Black Tea: The New Civil Right is a feature length documentary film that examines the involvement of African-Americans in the Tea Party movement. The film explores Tea Party origins, racism, political identity and religious fundamentalism in 21st century America.
Since 2009, the Tea Party has had a presence on America’s political stage. It emerged as the nation was reeling from the financial collapse of 2008, and following the election of Barack Obama, the country’s first African-American president. The movement’s message was divisive, and in virulent opposition to President Obama, leveling not-so-thinly veiled racist attacks that questioned his American citizenship, religious affiliation, and loyalties in ways that no president before has faced.
Following the 2010 mid-term elections, it gained control of the House, installed 11 more conservative Republican governors, and made good on its promise to stalemate the government and block President Obama at every turn.
Tea Party leadership has faced deep accusations from the mainstream that it promotes anti-minority and anti-immigrant sentiments. It’s actions and obstinance have twice brought the country to the brink of the “fiscal cliff,” have caused an unprecedented government shutdown during wartime, and have threatened legislation around health care and voting rights.
It has stirred a pot of division by accusing immigrants of being burdensome and African-Americans on welfare of being “lazy.” The movement has been defined as xenophobic and racist, and has proven its willingness to stall American progress—and thus the welfare of the most vulnerable of our society.
Yet, a considerable number of African-Americans call the Tea Party home.
Discussion of the Tea Party has been polarized—the movement is either reviled from the outside as a socially and religiously conservative flash-in-the-pan, or it is glorified from within as the movement that will save America. Black Tea challenges the Tea Party itself and our understanding of it as a movement shaping our political discourse.
Filmmakers Kevin J. Dotson and Katy Jordan of f/8 Productions explore the phenomenon of African-Americans as active members in a movement which has swelled to more than 3,000 groups nationwide, and comprises nearly 10 percent of the electorate. Through the voices of several Tea Party- affiliated African-Americans, Black Tea presents a story of self-identification in defiance of conventional labels, acceptance within a movement popularly known as being racist, and lingering discriminatory realities in “post-racial” America.
As an elder niece of MLK, Alveda King sat at home with the younger kids and watched her uncle deliver his famous “I Have a Dream Speech” on TV. Decades later, she would stand at the very same spot on the Lincoln Memorial, but with Glenn Beck and the Tea Party.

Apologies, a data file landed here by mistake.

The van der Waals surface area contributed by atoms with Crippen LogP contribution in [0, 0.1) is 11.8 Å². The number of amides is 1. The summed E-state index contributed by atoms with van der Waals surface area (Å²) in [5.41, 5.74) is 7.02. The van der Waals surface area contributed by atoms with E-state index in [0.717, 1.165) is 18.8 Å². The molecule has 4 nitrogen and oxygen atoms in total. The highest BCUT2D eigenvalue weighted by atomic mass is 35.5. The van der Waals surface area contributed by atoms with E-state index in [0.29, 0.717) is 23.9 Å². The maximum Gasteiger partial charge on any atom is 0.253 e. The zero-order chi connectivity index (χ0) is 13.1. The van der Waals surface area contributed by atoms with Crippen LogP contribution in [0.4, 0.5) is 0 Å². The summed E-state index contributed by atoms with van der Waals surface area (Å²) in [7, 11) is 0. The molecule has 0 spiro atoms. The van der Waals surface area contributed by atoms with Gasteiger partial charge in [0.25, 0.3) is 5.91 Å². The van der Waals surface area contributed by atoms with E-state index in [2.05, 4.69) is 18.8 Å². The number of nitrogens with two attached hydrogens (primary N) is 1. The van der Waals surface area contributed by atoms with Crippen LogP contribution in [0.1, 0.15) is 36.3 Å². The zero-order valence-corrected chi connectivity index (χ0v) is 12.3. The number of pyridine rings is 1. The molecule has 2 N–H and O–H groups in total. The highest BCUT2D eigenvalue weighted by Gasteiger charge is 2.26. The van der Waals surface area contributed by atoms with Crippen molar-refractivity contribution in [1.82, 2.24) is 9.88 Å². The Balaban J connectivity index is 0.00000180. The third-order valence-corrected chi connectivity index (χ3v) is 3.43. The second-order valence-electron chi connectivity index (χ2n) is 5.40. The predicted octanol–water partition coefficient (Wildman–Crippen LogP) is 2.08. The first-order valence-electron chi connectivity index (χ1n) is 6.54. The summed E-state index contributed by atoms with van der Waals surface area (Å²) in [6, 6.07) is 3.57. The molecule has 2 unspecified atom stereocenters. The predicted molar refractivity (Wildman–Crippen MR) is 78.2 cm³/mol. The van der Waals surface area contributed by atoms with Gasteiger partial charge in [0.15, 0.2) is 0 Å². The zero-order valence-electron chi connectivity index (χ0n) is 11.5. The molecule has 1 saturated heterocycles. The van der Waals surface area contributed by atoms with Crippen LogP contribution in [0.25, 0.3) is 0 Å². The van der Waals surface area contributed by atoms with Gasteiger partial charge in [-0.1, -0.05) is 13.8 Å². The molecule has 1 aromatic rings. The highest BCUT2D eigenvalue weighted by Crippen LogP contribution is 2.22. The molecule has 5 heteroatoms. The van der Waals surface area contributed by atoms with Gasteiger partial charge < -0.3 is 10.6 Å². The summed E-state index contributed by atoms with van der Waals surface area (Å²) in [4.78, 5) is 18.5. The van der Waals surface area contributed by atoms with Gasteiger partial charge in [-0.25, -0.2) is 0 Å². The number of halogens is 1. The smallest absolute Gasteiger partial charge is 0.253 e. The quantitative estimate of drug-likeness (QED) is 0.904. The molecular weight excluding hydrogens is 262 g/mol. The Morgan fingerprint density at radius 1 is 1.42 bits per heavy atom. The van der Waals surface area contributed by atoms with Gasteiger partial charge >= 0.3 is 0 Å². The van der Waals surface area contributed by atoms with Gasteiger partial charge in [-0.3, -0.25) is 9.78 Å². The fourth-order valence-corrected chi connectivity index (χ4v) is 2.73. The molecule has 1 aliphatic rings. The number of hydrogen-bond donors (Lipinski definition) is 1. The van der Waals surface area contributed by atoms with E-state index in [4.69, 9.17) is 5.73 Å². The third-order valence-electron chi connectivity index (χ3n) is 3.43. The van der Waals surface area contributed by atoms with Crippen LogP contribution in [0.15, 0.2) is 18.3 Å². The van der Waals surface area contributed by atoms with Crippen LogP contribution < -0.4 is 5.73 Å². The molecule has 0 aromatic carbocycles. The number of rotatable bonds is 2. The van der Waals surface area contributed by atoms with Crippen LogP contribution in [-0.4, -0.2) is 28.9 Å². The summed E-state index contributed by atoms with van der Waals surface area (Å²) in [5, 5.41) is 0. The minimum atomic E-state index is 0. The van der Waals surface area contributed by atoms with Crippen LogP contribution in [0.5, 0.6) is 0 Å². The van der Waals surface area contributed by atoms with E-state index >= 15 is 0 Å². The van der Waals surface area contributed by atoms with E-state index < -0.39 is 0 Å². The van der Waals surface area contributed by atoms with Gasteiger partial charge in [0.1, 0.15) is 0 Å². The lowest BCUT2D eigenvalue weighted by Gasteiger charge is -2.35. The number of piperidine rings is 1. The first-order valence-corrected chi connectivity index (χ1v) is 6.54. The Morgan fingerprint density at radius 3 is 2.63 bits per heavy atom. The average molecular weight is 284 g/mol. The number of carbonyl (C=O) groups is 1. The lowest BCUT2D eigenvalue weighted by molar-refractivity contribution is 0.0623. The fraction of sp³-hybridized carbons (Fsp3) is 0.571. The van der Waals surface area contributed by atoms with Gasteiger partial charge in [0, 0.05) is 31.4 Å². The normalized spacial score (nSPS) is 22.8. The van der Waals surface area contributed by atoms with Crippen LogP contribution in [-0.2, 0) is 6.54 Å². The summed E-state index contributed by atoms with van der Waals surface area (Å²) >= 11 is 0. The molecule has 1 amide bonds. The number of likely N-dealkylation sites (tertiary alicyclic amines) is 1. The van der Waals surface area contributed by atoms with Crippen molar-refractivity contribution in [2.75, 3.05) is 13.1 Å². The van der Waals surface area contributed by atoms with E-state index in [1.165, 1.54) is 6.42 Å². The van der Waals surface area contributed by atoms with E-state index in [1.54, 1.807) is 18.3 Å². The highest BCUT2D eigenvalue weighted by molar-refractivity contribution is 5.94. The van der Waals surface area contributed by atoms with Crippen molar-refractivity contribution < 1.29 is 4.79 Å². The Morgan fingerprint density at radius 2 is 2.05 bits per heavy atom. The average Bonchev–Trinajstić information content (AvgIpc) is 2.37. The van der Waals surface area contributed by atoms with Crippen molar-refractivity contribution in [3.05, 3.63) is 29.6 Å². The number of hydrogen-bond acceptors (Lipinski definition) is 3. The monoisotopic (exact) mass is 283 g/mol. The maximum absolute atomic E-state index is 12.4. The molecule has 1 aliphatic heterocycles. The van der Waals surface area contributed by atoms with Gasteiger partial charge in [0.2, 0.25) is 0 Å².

While her uncle sought freedom and equality through the Civil Rights Movement, Dr. Alveda King, believes African-Americans today are finally free, but are yet unaware of it, and harkens back to Juneteenth—next week, June 19th—which celebrates the day when freed slaves finally got the news.
Begs the questions: what is freedom? and are we “free at last?”
Lenny McAllister, political strategist and former Congressional candidate, on diversity and the Tea Party’s message.
We call him “the Tea Party missionary,” and if you watch you’ll learn why:
Meet Bill Owens, Tea Party Philosopher. He says gay marriage could bring down our civilization. Watch his comments below.
Kevin is a photojournalist, writer and educator. As a photojournalist, he has covered the 2012 Republican Presidential Campaign, Mardi Gras in post-Katrina New Orleans, and numerous stories that are off-the-beaten path. A 17-year veteran school teacher and principal, his focus as an educator and photojournalist is always upon engaging in dialogues that spur critical thinking. He holds a B.A. in English from The University of Massachusetts at Boston, and an M.A. in Sociology from The New School for Social Research.
Katy is a producer, video editor, journalist, and teacher living in Boston, MA. A former political reporter and multimedia journalist for the Boston Herald, she now works as a freelance producer and editor for organizations in Boston and New York. She holds a B.A. from Hunter College and an M.A. from Emerson College, where she currently works as an adjunct professor of journalism.